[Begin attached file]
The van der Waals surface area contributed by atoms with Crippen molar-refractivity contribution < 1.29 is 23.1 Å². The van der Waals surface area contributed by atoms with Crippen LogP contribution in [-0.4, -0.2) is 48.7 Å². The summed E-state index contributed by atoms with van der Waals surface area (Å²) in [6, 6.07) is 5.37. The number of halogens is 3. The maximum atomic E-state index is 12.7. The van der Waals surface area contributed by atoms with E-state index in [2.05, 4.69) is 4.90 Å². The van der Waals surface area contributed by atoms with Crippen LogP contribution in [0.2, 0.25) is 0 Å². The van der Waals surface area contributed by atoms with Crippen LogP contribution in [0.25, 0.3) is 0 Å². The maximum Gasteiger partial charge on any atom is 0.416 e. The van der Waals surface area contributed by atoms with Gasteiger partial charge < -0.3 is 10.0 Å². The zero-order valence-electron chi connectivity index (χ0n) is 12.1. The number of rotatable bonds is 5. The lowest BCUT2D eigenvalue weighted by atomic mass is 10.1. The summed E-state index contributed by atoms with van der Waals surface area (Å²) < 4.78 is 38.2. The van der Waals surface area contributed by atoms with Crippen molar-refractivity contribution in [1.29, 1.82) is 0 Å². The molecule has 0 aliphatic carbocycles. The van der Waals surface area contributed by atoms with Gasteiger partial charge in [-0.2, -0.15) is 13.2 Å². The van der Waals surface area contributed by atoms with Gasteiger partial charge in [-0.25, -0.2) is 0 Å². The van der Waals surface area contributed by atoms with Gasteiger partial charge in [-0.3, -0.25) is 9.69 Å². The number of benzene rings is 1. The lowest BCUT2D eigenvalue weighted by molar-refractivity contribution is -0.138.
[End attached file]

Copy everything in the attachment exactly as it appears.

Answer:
The van der Waals surface area contributed by atoms with Crippen molar-refractivity contribution < 1.29 is 23.1 Å². The van der Waals surface area contributed by atoms with Crippen LogP contribution in [-0.4, -0.2) is 48.7 Å². The summed E-state index contributed by atoms with van der Waals surface area (Å²) in [6, 6.07) is 5.37. The number of halogens is 3. The maximum atomic E-state index is 12.7. The van der Waals surface area contributed by atoms with E-state index in [2.05, 4.69) is 4.90 Å². The van der Waals surface area contributed by atoms with Crippen LogP contribution in [0.2, 0.25) is 0 Å². The van der Waals surface area contributed by atoms with Crippen LogP contribution in [0.25, 0.3) is 0 Å². The maximum Gasteiger partial charge on any atom is 0.416 e. The van der Waals surface area contributed by atoms with Gasteiger partial charge < -0.3 is 10.0 Å². The zero-order valence-electron chi connectivity index (χ0n) is 12.1. The number of rotatable bonds is 5. The lowest BCUT2D eigenvalue weighted by atomic mass is 10.1. The summed E-state index contributed by atoms with van der Waals surface area (Å²) < 4.78 is 38.2. The van der Waals surface area contributed by atoms with Crippen molar-refractivity contribution in [1.29, 1.82) is 0 Å². The molecule has 0 aliphatic carbocycles. The van der Waals surface area contributed by atoms with Gasteiger partial charge in [-0.2, -0.15) is 13.2 Å². The van der Waals surface area contributed by atoms with Gasteiger partial charge in [-0.25, -0.2) is 0 Å². The van der Waals surface area contributed by atoms with Gasteiger partial charge in [-0.3, -0.25) is 9.69 Å². The number of benzene rings is 1. The lowest BCUT2D eigenvalue weighted by molar-refractivity contribution is -0.138.